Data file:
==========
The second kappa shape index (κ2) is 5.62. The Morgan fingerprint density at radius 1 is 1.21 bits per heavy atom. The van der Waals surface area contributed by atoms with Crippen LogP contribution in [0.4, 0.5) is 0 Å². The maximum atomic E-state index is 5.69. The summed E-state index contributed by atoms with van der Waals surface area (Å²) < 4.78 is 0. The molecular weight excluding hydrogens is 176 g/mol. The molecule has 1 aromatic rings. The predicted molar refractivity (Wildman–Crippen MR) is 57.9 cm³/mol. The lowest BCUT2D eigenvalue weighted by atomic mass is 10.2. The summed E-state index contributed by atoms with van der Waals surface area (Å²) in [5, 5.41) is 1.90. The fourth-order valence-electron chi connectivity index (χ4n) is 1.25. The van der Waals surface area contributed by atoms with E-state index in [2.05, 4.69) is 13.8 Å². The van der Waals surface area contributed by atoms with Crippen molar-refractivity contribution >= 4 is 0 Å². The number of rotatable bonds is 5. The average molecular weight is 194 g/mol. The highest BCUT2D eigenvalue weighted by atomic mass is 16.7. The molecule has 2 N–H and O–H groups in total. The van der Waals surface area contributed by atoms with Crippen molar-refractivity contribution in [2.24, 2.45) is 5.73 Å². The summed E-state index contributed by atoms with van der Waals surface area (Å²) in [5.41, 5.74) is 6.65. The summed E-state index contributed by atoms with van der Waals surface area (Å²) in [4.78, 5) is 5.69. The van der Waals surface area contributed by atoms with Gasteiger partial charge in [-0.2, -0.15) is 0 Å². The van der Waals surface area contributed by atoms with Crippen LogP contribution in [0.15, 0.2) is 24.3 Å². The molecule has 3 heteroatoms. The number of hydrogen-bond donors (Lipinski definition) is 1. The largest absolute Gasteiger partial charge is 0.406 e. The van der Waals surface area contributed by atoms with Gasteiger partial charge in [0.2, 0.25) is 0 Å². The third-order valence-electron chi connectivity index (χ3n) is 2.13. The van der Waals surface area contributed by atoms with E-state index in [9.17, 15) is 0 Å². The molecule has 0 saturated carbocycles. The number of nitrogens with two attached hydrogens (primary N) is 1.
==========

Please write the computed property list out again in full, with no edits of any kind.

The second kappa shape index (κ2) is 5.62. The Morgan fingerprint density at radius 1 is 1.21 bits per heavy atom. The van der Waals surface area contributed by atoms with Crippen LogP contribution in [0.4, 0.5) is 0 Å². The maximum atomic E-state index is 5.69. The summed E-state index contributed by atoms with van der Waals surface area (Å²) < 4.78 is 0. The molecular weight excluding hydrogens is 176 g/mol. The molecule has 1 aromatic rings. The predicted molar refractivity (Wildman–Crippen MR) is 57.9 cm³/mol. The lowest BCUT2D eigenvalue weighted by atomic mass is 10.2. The summed E-state index contributed by atoms with van der Waals surface area (Å²) in [5, 5.41) is 1.90. The fourth-order valence-electron chi connectivity index (χ4n) is 1.25. The van der Waals surface area contributed by atoms with E-state index in [2.05, 4.69) is 13.8 Å². The van der Waals surface area contributed by atoms with Crippen molar-refractivity contribution >= 4 is 0 Å². The number of rotatable bonds is 5. The average molecular weight is 194 g/mol. The highest BCUT2D eigenvalue weighted by atomic mass is 16.7. The molecule has 2 N–H and O–H groups in total. The van der Waals surface area contributed by atoms with Crippen molar-refractivity contribution in [2.24, 2.45) is 5.73 Å². The summed E-state index contributed by atoms with van der Waals surface area (Å²) in [5.41, 5.74) is 6.65. The summed E-state index contributed by atoms with van der Waals surface area (Å²) in [4.78, 5) is 5.69. The van der Waals surface area contributed by atoms with Gasteiger partial charge in [-0.2, -0.15) is 0 Å². The van der Waals surface area contributed by atoms with Crippen LogP contribution in [0.15, 0.2) is 24.3 Å². The molecule has 3 heteroatoms. The number of hydrogen-bond donors (Lipinski definition) is 1. The largest absolute Gasteiger partial charge is 0.406 e. The van der Waals surface area contributed by atoms with Gasteiger partial charge in [0.2, 0.25) is 0 Å². The third-order valence-electron chi connectivity index (χ3n) is 2.13. The van der Waals surface area contributed by atoms with E-state index in [9.17, 15) is 0 Å². The molecule has 0 saturated carbocycles. The number of nitrogens with two attached hydrogens (primary N) is 1.